Lockyer's lawsuit would return forest management practices back to the U.S. Forest Service's "2001 Decision" that, according to forest rangers charged with implementing the plan, puts national forestland at risk of catastrophic wildfire.
Representing rural workers, resource organizations, fire safety officials and recreational users, the coalition of more than 100 people demonstrated in front of the Department of Justice to raise awareness of the dangers of not implementing the U.S. Forest Service's 2004 Sierra Nevada Framework Amendment.
"Mr. Lockyer supports a plan that puts 30 percent more acres of forestland at risk of wildfire. It destroys animal habitat and it destroys hundreds of family-wage jobs," said Melinda Fleming speaking on behalf of the Tuolumne County Alliance for Resources and Environment, Inc (TUCARE). "We live and work in areas that will be affected by Lockyer's actions. We're disappointed -- if not outraged -- that the state's top lawyer is choosing to represent the interests of a handful of anti-logging activists rather than the best interest of the forests and those of us most closely attuned to it."
The intervention filed today aims to protect the 2004 Sierra Nevada Framework Amendment. According to the coalition, the 2004 Amendment corrects the flaws in the 2001 Decision by allowing thinning of forestland while protecting old growth trees, wildlife habitat, watersheds and soils. It also allows for responsible recreation and grazing uses mandated by the Forest Service. The 2004 Amendment is supported by the National Association of Forest Service Retirees; the Forest Service's two-year review; the conclusion for the Environmental Impact Statement; and the district rangers who were charged with implementing the flawed 2001 Decision.
"We've had 14 years of hand wringing over forest management plans for the Sierra Nevada forests," said Steve Sias, representing the Lumber and Sawmill Workers Local 2652.
"By implementing severe restrictions on harvesting trees and thinning forests, Mr. Lockyer is further delaying responsible management of our forests. Past practices have caused mills to close, meaning many lose jobs. We can't pay our bills. We're losing our health benefits and many are forced to go on public assistance. The effects trickle down. Our schools suffer and local police, fire and health services are losing funding all-the-while the forests are suffering as well," said Sias.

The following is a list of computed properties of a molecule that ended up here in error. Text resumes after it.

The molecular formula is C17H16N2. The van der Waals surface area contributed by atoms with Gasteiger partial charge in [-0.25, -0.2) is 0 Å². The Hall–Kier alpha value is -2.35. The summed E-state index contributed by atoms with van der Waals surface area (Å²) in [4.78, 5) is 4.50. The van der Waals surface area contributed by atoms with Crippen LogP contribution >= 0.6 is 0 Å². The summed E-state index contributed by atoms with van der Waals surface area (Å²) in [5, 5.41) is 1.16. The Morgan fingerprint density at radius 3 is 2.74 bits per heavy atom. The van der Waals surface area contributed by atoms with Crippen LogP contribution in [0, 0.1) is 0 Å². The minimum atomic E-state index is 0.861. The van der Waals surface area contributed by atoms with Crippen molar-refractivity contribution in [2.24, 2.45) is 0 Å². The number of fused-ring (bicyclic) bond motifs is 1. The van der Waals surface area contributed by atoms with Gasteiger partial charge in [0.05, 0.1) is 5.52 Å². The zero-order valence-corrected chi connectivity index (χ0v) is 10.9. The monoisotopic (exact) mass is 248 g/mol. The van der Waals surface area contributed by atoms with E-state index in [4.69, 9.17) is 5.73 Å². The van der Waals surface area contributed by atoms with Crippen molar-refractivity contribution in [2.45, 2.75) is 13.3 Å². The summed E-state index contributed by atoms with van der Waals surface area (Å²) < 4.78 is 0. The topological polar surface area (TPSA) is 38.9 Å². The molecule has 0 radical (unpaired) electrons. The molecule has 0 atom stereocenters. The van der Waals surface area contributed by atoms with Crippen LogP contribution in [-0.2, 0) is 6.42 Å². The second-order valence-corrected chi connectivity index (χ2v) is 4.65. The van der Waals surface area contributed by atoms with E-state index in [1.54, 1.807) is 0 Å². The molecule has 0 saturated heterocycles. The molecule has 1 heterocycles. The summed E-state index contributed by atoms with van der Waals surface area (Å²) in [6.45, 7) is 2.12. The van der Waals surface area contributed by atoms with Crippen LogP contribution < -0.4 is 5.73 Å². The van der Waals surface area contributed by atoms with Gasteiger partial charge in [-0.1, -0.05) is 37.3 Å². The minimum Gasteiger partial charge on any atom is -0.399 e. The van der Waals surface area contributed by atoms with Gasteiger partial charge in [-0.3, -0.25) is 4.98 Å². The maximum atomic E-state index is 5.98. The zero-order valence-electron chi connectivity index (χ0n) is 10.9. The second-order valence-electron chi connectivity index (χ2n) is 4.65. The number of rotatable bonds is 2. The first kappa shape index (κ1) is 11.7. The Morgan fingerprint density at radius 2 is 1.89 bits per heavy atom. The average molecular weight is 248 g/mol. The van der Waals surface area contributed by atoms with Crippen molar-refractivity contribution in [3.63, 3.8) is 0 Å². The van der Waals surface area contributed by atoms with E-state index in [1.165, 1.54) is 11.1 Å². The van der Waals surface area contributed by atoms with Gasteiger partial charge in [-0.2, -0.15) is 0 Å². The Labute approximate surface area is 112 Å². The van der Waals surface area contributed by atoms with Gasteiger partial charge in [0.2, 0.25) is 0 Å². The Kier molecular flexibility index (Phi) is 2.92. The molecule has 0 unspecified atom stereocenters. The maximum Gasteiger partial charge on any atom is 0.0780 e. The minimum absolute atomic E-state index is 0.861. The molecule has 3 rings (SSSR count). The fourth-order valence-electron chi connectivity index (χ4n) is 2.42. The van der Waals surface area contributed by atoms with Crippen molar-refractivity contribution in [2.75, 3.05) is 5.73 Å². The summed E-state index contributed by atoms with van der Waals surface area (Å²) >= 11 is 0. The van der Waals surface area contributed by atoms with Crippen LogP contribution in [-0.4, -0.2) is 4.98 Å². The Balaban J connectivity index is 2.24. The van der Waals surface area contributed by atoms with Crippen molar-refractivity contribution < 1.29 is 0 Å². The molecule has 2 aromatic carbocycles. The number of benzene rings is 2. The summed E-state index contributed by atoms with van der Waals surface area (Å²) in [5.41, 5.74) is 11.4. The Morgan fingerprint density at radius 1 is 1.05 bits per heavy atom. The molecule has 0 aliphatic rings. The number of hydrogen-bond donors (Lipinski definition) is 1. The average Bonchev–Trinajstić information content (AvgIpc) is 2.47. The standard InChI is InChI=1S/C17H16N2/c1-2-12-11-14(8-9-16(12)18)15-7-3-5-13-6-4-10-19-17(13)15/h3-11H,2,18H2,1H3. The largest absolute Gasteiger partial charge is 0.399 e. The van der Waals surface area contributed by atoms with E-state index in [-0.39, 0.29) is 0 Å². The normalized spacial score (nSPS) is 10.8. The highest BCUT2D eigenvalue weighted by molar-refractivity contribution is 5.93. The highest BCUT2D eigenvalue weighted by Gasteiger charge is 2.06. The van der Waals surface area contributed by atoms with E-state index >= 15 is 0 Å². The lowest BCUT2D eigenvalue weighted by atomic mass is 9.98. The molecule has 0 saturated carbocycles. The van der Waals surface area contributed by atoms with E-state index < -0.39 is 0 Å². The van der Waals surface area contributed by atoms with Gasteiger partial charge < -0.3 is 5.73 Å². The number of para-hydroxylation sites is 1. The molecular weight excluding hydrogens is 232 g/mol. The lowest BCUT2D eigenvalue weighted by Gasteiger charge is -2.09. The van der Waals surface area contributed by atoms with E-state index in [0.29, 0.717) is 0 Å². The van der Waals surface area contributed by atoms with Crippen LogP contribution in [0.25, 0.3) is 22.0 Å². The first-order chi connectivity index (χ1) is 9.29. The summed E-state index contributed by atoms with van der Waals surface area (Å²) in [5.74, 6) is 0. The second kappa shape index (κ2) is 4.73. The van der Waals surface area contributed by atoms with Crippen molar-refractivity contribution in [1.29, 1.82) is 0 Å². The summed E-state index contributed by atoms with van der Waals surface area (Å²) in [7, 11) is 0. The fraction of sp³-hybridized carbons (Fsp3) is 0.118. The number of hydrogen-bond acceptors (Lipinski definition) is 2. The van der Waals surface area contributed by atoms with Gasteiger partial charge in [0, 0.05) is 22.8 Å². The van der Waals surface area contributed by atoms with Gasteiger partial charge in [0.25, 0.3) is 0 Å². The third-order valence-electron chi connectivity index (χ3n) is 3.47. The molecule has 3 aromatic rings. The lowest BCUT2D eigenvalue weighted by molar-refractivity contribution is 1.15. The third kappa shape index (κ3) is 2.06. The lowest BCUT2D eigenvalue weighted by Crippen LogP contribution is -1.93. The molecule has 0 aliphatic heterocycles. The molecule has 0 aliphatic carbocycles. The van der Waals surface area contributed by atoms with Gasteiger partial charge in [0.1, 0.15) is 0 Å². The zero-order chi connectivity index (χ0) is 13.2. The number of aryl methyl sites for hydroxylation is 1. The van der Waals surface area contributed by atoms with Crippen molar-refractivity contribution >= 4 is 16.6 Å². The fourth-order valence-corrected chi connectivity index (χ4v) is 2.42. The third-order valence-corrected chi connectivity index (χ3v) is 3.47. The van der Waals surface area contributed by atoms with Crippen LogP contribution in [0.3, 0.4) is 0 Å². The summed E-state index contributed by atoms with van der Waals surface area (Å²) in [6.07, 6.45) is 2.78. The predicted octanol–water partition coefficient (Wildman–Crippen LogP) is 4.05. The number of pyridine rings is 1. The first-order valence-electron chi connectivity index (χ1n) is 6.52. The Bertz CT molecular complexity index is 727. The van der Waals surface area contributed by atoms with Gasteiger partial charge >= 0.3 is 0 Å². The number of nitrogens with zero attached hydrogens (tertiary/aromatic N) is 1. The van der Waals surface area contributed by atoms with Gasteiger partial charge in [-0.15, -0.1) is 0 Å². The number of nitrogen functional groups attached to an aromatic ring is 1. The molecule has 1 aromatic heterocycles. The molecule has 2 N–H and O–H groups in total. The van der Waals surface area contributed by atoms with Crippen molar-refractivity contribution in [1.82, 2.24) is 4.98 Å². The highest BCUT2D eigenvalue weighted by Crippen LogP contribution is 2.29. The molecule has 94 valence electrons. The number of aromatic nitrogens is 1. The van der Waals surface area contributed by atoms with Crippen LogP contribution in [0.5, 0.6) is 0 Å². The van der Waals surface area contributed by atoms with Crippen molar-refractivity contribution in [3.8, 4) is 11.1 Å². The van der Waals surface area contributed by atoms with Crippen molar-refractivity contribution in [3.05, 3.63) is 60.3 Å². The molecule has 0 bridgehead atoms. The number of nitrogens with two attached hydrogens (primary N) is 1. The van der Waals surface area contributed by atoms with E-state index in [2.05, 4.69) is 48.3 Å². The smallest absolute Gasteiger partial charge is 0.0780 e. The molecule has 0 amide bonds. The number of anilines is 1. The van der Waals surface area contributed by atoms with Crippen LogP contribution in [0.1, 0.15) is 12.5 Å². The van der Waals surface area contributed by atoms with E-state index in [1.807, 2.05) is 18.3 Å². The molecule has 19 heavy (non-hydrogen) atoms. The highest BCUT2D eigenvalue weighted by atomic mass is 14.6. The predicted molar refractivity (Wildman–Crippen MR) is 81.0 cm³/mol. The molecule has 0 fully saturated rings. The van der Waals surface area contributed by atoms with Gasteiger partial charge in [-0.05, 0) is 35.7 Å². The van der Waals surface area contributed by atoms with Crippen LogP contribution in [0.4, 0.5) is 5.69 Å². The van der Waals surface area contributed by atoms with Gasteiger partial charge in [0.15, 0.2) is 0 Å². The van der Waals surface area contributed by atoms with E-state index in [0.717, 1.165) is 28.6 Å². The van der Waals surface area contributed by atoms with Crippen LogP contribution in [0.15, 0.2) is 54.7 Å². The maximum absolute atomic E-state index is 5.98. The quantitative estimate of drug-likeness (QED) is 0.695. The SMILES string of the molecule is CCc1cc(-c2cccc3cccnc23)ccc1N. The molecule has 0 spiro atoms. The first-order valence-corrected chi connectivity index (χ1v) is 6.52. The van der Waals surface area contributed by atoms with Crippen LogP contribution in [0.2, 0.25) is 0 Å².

The coalition supports the 2004 Amendment that: bans harvesting of old growth trees; allows for thinning of forests (20 percent less than annual growth and significantly less than the amount of trees that are dying from the effects of overly dense forests); allows for harvesting less than three percent of trees up to 30" in diameter in high fire risk areas; requires protection of wildlife, watershed and soils; and allows for appropriate recreational uses and grazing under multiple-use mandates.
"Through restrictive harvesting practices, the forests have become a tinder box with impenetrable undergrowth and a dense canopy of trees," said John Hardin, president of the Highway 108 Fire Safe Council.
"It makes no sense to implement a plan that calls for clearing undergrowth to prevent fires with out touching the canopy of trees. To protect our forests and our communities, we must work to bring the forests back to a healthy proportion. Not the fuel for the next devastating fire storm."
Carrying signs saying "Healthy Forests = Thriving Communities" and chanting "Don't Let Our Jobs Go Up In Smoke" the coalition marched from Cesar Chavez Park in downtown Sacramento to the Department of Justice. Many traveled hundreds of miles on buses to protest Lockyer's action.
"Counties like ours may be out of sight to Mr. Lockyer, but they certainly shouldn't be out of mind. We're calling on Mr. Lockyer to spend taxpayer money on our forests -- not lawsuits," said Tuolumne County Supervisor Mark Thornton.
The Sierra Nevada Resources Coalition supports resource policies that actually improve the health of public and private forests while supplying Californians with jobs, access to forestland, and sustainably harvested wood products.